In vivo K+, Na+, Ca2+ and Cl- activities in the cytosol and the contractile vacuole fluid of Paramecium multimicronucleatum were determined in cells adapted to a number of external osmolarities and ionic conditions by using ion-selective microelectrodes. It was found that: (1) under standardized saline conditions K+ and Cl- were the major osmolytes in both the cytosol and the contractile vacuole fluid; and (2) the osmolarity of the contractile vacuole fluid, determined from K+ and Cl- activities only, was always more than 1.5 times higher than that of the cytosol. These findings indicate that excess cytosolic water crosses the contractile vacuole complex membrane osmotically. Substitution of choline or Ca2+ for K+ in the external solution or the external application of furosemide caused concomitant decreases in the cytosolic K+ and Cl- activities that were accompanied by a decrease in the water segregation activity of the contractile vacuole complex. This implies that the cytosolic K+ and Cl- are actively coimported across the plasma membrane. Thus, the osmotic gradients across both the plasma membrane and the membrane of the contractile vacuole complex ensure a controlled cascade of water flow through the cell that can provide for osmoregulation as well as the possible extrusion of metabolic waste by the contractile vacuole complex.
- Contractile vacuole complex
- Ion-selective microelectrode
- K+/Cl- activity
- Paramecium multimicronucleatum
Osmoregulation in Paramecium multimicronucleatum is based on an intricate interplay between the fluid segregation activity of the contractile vacuole complex (CVC), the regulatory mechanisms that control the cytosolic osmolarity and the water permeability of the plasma membrane ( Stock et al., 2001). By accumulating and expelling the excess cytosolic water that enters the cell osmotically from the exterior, the CVC keeps the cytosolic osmolarity constant independently of the osmolarity of the external solution as long as the external solution remains hypotonic to the cytosol. However, in cells that are long-term adapted to external osmolarities equal to or higher than the cytosolic osmolarity, the cytosolic osmolarity will be shifted to a higher level, allowing the cells to continue to acquire water at these higher external osmolarities, and thus for the CVC systems to resume cycling and to maintain their fluid segregation activity.
Not yet understood are: (1) the mechanisms by which cytosolic water is conveyed to the CVC lumen through the CVC membrane, (2) the mechanisms by which the fluid segregation activity of the CVC responds to a change in the amount of water that enters the cytosol osmotically from the external solution and (3) the mechanisms by which the cytosolic osmolarity increases in response to a hypertonic increase in the external osmolarity.
To understand these mechanisms, it is of vital importance to know the ion species and concentrations in the in vivo cytosol and in the in vivo contractile vacuole (CV) fluid, as well as their changes in response to changes in the external osmotic and ionic environments. Therefore, conventional liquid ion-exchanger ion-selective microelectrodes for K+, Na+, Ca2+ and Cl- ( Ammann, 1986) were employed to measure the in vivo activities of these ions in both the cytosol and the CV fluid in Paramecium cells under standardized conditions, and in cells adapted to various osmolarities and ionic conditions. This is the first time that ion concentrations of the CV of any cell or organism have been measured directly in an in vivo CV.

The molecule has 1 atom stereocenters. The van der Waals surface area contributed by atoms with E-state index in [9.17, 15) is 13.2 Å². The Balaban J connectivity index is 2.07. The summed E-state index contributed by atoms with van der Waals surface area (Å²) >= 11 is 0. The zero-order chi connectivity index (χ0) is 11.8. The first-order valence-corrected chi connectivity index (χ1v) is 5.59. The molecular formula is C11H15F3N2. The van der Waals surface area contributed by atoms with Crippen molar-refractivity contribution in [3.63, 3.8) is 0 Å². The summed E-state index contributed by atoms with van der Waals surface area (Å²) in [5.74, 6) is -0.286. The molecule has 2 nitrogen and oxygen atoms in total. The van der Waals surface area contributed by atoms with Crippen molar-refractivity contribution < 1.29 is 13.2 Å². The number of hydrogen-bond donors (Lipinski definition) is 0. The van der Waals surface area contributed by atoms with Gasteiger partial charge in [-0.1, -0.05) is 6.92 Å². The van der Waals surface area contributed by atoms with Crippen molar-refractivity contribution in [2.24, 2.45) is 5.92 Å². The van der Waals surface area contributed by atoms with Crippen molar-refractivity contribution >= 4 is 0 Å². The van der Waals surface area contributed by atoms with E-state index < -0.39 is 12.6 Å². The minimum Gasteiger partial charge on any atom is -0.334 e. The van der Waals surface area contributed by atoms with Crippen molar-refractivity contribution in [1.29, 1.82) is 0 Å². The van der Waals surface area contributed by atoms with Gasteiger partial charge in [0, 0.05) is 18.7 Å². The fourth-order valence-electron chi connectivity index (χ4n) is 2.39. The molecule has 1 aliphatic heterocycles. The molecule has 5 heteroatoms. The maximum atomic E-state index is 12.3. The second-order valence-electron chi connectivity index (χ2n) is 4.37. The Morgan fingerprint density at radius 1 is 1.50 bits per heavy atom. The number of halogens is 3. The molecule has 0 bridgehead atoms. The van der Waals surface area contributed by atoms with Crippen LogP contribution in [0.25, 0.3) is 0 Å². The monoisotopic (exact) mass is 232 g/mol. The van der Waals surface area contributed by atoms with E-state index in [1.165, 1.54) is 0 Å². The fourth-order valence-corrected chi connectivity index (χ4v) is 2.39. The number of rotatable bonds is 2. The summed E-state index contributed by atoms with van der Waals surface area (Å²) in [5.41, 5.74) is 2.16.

We found that K+ and Cl- are the major osmolytes in both the in vivo cytosol and the in vivo CV fluid and that the activity of these ions as well as the overall fluid osmolarities remain higher in the CV than in the cytosol. We therefore propose that K+ and Cl- transporters are present in both the CVC membrane and the plasma membrane, and that the control of these transporters is involved in regulating the fluid segregation activity of the CVC as well as regulating cytosolic osmolarity.
Materials and Methods
Cells of Paramecium multimicronucleatum (syngen 2) ( Allen and Fok, 1988) were grown in axenic culture medium at 24°C ( Fok and Allen, 1979) and harvested at the late logarithmic phase. The cell density was 4-6×106 cells 1-1. Cell cultures of 12 ml each were centrifuged at 80 g for 25 seconds so that the cells formed a loose pellet. The cells were suspended in an adaptation solution (see below) and centrifuged again into a loose pellet. This washing procedure was repeated twice and the cells were finally suspended in 5 ml of this solution. The cells were kept in this adaptation solution for more than 18 hours prior to experimentation. All experiments were performed at room temperature (25-27°C).
The first set of adaptation solutions (set A) consisted of five solutions with different osmolarities: 24, 64, 104, 124 and 164 mosmol 1-1. The osmolarity was adjusted by adding different amounts of sorbitol. Besides the different sorbitol concentrations, the solutions contained (in mmol l-1): 2.0 KCl, 0.25 CaCl2 and 1.0 MOPS-KOH buffer (pH 7.0). The osmolarities of these solutions were measured by using a freezing point depression osmometer (Micro-Osmometer Model 3 MO plus, Advanced Instruments, Norwood MA).
The second set (set B) of adaptation solutions consisted of two solutions each with a different osmolarity (24 and 124 mosmol l-1, adjusted by sorbitol). These solutions contained 2.0 mmol l-1 choline chloride instead of the 2.0 mmol l-1 KCl. Other ionic components were the same as those in the solutions of the first set. However, to keep the solution free of any inorganic monovalent cation, no MOPS buffer was added. In order to exclude any effects caused by the absence of the MOPS buffer we examined the CVC activity, RCVC, in buffer-free solutions of set A. RCVC of cells adapted to a MOPS-free 24 mosmol l-1 solution of set A was 65.1±17.4 fl s-1 (n= 14) and did not differ from that in cells adapted to MOPS-containing 24 mosmol l-1 solution (72.8±13.1 fl s-1; n=9; Table 3). Thus, the effect of removing the MOPS buffer from these solutions was negligible.